The ‘what’ Centre?
By Joyce Rosser
Civitas Tottenham - The Newsletter of the Tottenham Civic Society
One response to Haringey Council’s draft Local Development Framework requested that the sentence about familiar local landmarks should be expanded to read as follows: ‘Some of the most familiar local landmarks include Alexandra Palace, Bruce Castle, the Selby Centre and Tottenham Hotspur Football Club’. The ‘what’ Centre? Is this a joke?
In fact it is quite serious. Sona Mahtani, the dynamic Chief Executive, says that ‘within the diverse communities of Haringey, most people facing disadvantages such as finding a job, seeking advice or undertaking citizenship training, are more likely to have visited the Selby Centre than Alexandra Palace or Bruce Castle.’ The Selby Centre is the second largest community centre in England. 33 charities and community groups of all ethnicities are based there. Many other community groups, sports clubs, faith groups and training providers regularly use its facilities. 1500 people visit the Centre every day. It is open 18 hours a day, seven days a week.
The Centre is situated on a 150,000 square foot site just off White Hart Lane. Many of the buildings date from the early 1960s and were built for Tottenham County School which moved here in 1963 from the well known Edwardian building near the Town Hall. In 1967 Haringey’s schools became comprehensive so Tottenham County School (a grammar school) became Tottenham School (a comprehensive). A sixth form centre and sports hall were added in 1972. In the 1980s Tottenham School moved off the site and became part of White Hart Lane School (now Woodside High School). The Selby Centre was originally run by the Council. In 1994 the Selby Trust (www.selbytrust.co.uk), a registered charity, was established. Its motto is ‘Many cultures, one community.’ It was recently listed as one of the UK’s fastest growing social enterprises. It generates 70 per cent of its own income.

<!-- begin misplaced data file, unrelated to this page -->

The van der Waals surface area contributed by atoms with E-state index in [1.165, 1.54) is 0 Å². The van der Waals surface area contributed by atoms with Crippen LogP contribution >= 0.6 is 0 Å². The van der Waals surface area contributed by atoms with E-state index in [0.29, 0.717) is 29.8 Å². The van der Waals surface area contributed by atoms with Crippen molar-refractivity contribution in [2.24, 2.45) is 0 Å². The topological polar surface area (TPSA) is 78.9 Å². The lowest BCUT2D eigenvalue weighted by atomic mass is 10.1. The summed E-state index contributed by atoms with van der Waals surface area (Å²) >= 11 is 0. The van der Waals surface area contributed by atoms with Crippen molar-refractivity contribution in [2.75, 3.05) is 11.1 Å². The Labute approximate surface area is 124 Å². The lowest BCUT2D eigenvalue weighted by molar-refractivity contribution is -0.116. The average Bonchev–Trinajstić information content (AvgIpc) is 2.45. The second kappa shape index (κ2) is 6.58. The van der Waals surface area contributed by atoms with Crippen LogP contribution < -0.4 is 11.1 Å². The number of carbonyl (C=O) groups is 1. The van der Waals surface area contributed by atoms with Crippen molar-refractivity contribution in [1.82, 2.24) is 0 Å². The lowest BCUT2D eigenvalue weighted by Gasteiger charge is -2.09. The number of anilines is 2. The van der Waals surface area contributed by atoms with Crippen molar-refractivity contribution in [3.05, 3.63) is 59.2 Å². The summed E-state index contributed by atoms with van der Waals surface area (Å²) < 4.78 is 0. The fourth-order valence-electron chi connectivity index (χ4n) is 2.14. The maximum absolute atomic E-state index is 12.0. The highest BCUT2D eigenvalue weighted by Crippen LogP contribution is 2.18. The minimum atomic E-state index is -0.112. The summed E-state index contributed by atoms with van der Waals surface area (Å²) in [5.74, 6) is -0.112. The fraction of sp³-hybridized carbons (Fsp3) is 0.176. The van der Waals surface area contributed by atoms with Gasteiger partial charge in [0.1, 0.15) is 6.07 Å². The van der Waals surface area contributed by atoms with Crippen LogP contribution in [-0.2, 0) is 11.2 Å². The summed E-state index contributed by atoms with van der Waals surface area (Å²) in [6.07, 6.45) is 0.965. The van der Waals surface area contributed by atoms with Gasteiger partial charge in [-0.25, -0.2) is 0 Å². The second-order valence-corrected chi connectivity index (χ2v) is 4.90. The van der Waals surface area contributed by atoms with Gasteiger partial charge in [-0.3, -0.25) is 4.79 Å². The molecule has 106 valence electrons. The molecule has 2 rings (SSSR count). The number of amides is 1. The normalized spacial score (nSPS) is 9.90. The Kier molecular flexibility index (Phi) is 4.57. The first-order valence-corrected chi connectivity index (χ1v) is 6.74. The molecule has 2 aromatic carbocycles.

The not-for-profit organisation 5E Ltd was set up at the centre in 1998 and delivers Train to Gain programmes in subjects ranging from health to information technology. It runs an employability skills programme aimed at disadvantaged learners including those who have been out of work for long periods or those with no qualifications. Last summer Ofsted hailed it one of the best in the country for helping hundreds of learners get ready for the workplace.
Special events take place at the Centre. Last summer 400 young people transformed the gym, revamped the sports hall and foyer and painted stylish pop art on the corridor walls. Others constructed a rockery, a sensory garden and a nature wall.
The Centre’s latest initiative is to turn the Centre into a ‘green hub’ with food growing, community gardens, recycling activities and a community energy lab. ‘Wood Works Wonders’ makes use of wood waste by collecting and recycling it and reducing the amount going into landfill. The project is run by Joel Minot, an experience eco-builder, and employs formerly unemployed people and local skilled carpenters to bring together trade skills and job opportunities and spread environmental awareness.
Sadly, as we went to press we learned that the Centre may lose its Council funding.